Strangely, after the Murray misfire, even the incessant and narcissistic rambling of Donald Trump seemed more relevant, but again I’d ask the question of why? Was this the President deciding he wanted to be heard and putting the squeeze on old NBC golf buddy Mike Tirico? Either way, the Donald has had no shortage of air time in this pandemic and quite clearly, brought little to the broadcast here.

What it all comes back to is the fact that American media doesn’t trust the players to entertain. Yet, if there’s one thing we’ve learned in the past decade, it’s that Rory McIlroy and a microphone are a match made in heaven. You only have to hear his recent McKellar Magazine podcast with Lawrence Donegan and John Huggan – two journalists with enough sense to ask an interesting question and then get out of the way – to realise that.

As part of his GolfPass arrangement with NBC, Rory has his own Podcast with former MTV host Carson Daly. Daly was a keen golfer as a junior and apparently played with Tiger Woods – we know this because he told us in the first episode and in virtually every episode since – and is a former winner at the Pebble Beach Pro-Am – we know this because he told us in the first episode and in virtually every episode since.

The Podcast is now in its second season with 12 episodes in the bank, each ranging from 30 minutes to an hour long. Being the nerd I am, I’ve listened to them all, yet struggle to recall anything of substance from almost nine hours of conversation. And it’s not like NBC and Daly haven’t been told; the Podcast intro includes a snippet of a listener’s email basically telling them to let Rory speak because nobody cares about Daly’s MTV days. I didn’t write the email, but I very much share the author’s sentiments.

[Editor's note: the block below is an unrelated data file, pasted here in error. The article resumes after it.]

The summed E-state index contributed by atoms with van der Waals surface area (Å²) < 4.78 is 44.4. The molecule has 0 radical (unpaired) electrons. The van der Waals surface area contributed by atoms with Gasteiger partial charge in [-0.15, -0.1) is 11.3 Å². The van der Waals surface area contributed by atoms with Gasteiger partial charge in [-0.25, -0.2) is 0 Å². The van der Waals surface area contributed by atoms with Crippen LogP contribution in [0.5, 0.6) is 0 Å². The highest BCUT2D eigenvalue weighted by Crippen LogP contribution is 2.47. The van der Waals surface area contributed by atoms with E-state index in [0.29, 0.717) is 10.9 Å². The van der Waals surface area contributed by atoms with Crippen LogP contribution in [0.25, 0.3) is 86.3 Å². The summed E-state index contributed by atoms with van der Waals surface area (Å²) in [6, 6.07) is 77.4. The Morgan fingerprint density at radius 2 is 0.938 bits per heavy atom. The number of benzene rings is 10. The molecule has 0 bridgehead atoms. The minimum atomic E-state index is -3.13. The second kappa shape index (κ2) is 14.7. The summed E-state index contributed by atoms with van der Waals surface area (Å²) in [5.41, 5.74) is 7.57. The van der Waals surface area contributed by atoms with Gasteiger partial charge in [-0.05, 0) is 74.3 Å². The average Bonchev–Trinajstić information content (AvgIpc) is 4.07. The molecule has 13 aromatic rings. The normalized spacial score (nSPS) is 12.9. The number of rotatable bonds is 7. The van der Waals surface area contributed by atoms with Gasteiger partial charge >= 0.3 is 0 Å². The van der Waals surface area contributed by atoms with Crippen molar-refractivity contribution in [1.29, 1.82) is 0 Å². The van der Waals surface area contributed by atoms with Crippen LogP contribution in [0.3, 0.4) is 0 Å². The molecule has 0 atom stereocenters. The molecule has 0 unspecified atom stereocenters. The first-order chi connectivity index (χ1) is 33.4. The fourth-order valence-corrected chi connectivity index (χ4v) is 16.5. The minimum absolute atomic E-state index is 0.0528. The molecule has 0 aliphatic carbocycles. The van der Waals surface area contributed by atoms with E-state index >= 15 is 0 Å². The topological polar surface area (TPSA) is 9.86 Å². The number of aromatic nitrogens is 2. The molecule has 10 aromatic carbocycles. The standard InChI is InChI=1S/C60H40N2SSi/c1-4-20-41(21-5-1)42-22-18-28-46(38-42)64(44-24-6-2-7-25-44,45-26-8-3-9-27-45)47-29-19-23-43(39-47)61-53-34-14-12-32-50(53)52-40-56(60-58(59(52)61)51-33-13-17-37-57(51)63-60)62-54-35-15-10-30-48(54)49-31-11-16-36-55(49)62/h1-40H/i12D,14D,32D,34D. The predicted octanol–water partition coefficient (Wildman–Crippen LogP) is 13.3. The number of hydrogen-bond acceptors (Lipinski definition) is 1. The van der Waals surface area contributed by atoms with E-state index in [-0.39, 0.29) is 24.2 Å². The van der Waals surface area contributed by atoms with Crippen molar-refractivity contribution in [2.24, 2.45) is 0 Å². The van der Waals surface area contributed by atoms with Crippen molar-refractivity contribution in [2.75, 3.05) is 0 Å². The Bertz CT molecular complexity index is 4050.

With this in mind, we really shouldn’t be surprised that Steve Sands – NBC’s man on the ground at Seminole – didn’t ask Rory a question until the four-ball were walking up the 18th fairway. Imagine how much better the viewing experience would’ve been with a 20 second conversation on each tee box about what shot they were trying to hit and why.

In GAA terms, NBC had an open goal and elected to take a point.

But at this stage, it’s a point I’ll gladly take because sport is back. Golf is back. And this coming weekend, Tiger Woods is back.

Much to my wife’s chagrin, the narcotic has a hold of me again.

 

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One response to “TaylorMade Driving Relief and an addict in recovery”

  1. declan mckenna avatar

    Totally agree Mark. I was so looking forward to the broadcast and found myself straining to try to hear what the players were saying. A MASSIVE wasted opportunity to get a unique perspective . Also I thought the course didnt look great ; 12th best in the world!! They need to get themselves over to these islands to see 50 courses better then that.
    Declan McKenna
    Manchester